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Research Grants 2010

To view an abstract, select an author from the vertical list on the left.

2010 Grants - Hetz

Defining the Role of the Unfolded Protein Response in Alzheimer's Disease

Claudio Hetz, Ph.D.
Institute of Biomedical Sciences, University of Chile
Santiago, Chile

2010 New Investigator Research Grant

Brain accumulations of the protein fragment beta-amyloid are thought to disrupt cell-to-cell communication and cause nerve cell death in Alzheimer's disease. But the mechanisms by which amyloid clumps exert their toxicity remain unclear. Recent studies have found that stress in the nerve cell's endoplasmic reticulum, a part of the cell where proteins are produced, may play a role in beta-amyloid toxicity. This stress appears to be caused by a chemical pathway, or series of chemical reactions, known as the unfolded protein response.

Claudio Hetz, Ph.D., and colleagues have been studying links between the unfolded protein response and amyloid toxicity. They have engineered mouse brain cells that lack a protein called x-box binding protein-1 (XBP-1), which promotes the unfolded protein response. Preliminary research has found that these cells can resist the effects of toxic beta-amyloid.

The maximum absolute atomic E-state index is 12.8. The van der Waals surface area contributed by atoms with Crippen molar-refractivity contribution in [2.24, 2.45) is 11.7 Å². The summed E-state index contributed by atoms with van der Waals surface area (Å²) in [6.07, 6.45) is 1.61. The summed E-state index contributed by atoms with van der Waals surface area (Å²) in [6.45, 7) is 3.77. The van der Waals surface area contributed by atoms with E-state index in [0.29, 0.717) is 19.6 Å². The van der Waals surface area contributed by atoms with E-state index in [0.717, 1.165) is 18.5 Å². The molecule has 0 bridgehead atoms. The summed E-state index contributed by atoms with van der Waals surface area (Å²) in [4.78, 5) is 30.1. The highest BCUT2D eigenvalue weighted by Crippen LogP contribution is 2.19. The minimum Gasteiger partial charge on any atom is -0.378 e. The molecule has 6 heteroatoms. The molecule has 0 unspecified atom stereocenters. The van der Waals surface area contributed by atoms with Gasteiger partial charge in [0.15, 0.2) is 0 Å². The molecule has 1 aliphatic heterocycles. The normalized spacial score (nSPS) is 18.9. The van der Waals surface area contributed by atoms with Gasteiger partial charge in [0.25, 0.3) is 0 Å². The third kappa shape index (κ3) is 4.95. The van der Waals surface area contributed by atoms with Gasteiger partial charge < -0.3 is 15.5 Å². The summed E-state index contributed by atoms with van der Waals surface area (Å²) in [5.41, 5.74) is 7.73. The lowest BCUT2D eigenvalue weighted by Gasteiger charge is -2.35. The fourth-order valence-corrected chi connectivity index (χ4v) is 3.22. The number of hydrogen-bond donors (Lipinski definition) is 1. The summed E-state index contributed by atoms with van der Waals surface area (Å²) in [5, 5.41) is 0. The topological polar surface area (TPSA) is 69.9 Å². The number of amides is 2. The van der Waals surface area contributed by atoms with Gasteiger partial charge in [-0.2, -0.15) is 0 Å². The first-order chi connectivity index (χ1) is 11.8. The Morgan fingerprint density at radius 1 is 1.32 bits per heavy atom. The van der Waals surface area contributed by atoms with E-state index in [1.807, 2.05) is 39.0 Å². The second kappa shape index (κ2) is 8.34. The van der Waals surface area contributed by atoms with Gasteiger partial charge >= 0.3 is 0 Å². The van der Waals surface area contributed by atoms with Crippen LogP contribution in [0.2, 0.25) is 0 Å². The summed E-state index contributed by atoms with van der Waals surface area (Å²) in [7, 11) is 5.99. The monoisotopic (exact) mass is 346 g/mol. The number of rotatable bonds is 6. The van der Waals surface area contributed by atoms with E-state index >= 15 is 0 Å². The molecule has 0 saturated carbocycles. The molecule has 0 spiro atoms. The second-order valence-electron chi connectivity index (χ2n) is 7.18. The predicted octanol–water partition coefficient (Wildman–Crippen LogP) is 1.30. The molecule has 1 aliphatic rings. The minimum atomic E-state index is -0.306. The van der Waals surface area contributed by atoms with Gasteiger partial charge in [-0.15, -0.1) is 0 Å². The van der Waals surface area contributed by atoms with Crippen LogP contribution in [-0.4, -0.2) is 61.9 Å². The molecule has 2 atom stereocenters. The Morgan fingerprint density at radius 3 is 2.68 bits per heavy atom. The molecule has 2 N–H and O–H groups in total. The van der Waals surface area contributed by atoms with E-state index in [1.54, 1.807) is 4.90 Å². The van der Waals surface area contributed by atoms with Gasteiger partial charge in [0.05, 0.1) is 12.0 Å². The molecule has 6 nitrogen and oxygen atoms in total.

For their proposed grant, Dr. Hetz and colleagues will analyze how XBP-1 makes brain cells vulnerable to amyloid-induced damage. This effort will involve analysis of cultured brain cells and of several animal models engineered to develop Alzheimer-like symptoms. The researchers will also test whether XBP-1 makes Alzheimer-like mice susceptible to cognitive impairments.

The results of Dr. Hetz' study could shed new light on the mechanisms underlying beta-amyloid's role in Alzheimer's. The effort could also lead to new therapies for the disease.

Alzheimer's Association International Conference | July 16-20, 2017, London, England

Abstract Submissions Now Open

The Scientific Program Committee is now accepting submissions for poster
presentations, oral presentations and featured research sessions.